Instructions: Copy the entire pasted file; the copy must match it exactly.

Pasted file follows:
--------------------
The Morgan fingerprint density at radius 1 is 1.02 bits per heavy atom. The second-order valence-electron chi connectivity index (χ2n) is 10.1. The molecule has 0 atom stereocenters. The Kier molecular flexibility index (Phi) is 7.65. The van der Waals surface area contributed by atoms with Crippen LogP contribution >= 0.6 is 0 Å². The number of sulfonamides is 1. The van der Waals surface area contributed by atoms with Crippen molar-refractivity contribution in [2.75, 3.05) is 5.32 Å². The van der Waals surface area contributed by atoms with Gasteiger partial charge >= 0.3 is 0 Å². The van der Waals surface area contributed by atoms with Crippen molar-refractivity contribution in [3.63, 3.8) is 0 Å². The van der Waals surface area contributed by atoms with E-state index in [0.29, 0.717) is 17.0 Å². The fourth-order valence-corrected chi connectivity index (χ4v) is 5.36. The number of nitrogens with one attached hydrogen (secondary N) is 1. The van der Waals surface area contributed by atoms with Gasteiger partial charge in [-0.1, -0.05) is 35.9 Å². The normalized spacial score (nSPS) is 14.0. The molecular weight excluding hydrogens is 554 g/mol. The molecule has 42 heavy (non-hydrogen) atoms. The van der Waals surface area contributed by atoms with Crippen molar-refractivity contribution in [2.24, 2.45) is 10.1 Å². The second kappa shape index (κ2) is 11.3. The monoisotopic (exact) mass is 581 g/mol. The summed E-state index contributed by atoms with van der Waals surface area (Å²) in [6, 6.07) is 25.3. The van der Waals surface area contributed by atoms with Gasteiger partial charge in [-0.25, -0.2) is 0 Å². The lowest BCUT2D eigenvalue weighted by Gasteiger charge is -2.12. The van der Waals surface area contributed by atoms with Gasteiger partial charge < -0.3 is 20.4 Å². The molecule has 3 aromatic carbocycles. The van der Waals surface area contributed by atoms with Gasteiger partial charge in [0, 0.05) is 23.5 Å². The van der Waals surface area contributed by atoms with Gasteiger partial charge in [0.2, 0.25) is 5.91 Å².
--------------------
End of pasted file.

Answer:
The Morgan fingerprint density at radius 1 is 1.02 bits per heavy atom. The second-order valence-electron chi connectivity index (χ2n) is 10.1. The molecule has 0 atom stereocenters. The Kier molecular flexibility index (Phi) is 7.65. The van der Waals surface area contributed by atoms with Crippen LogP contribution >= 0.6 is 0 Å². The number of sulfonamides is 1. The van der Waals surface area contributed by atoms with Crippen molar-refractivity contribution in [2.75, 3.05) is 5.32 Å². The van der Waals surface area contributed by atoms with Gasteiger partial charge >= 0.3 is 0 Å². The van der Waals surface area contributed by atoms with Crippen molar-refractivity contribution in [3.63, 3.8) is 0 Å². The van der Waals surface area contributed by atoms with E-state index in [0.29, 0.717) is 17.0 Å². The fourth-order valence-corrected chi connectivity index (χ4v) is 5.36. The number of nitrogens with one attached hydrogen (secondary N) is 1. The van der Waals surface area contributed by atoms with Gasteiger partial charge in [-0.1, -0.05) is 35.9 Å². The normalized spacial score (nSPS) is 14.0. The molecular weight excluding hydrogens is 554 g/mol. The molecule has 42 heavy (non-hydrogen) atoms. The van der Waals surface area contributed by atoms with Crippen molar-refractivity contribution in [2.24, 2.45) is 10.1 Å². The second kappa shape index (κ2) is 11.3. The monoisotopic (exact) mass is 581 g/mol. The summed E-state index contributed by atoms with van der Waals surface area (Å²) in [6, 6.07) is 25.3. The van der Waals surface area contributed by atoms with Gasteiger partial charge in [-0.25, -0.2) is 0 Å². The lowest BCUT2D eigenvalue weighted by Gasteiger charge is -2.12. The van der Waals surface area contributed by atoms with Gasteiger partial charge < -0.3 is 20.4 Å². The molecule has 3 aromatic carbocycles. The van der Waals surface area contributed by atoms with Gasteiger partial charge in [0, 0.05) is 23.5 Å². The van der Waals surface area contributed by atoms with Gasteiger partial charge in [0.2, 0.25) is 5.91 Å².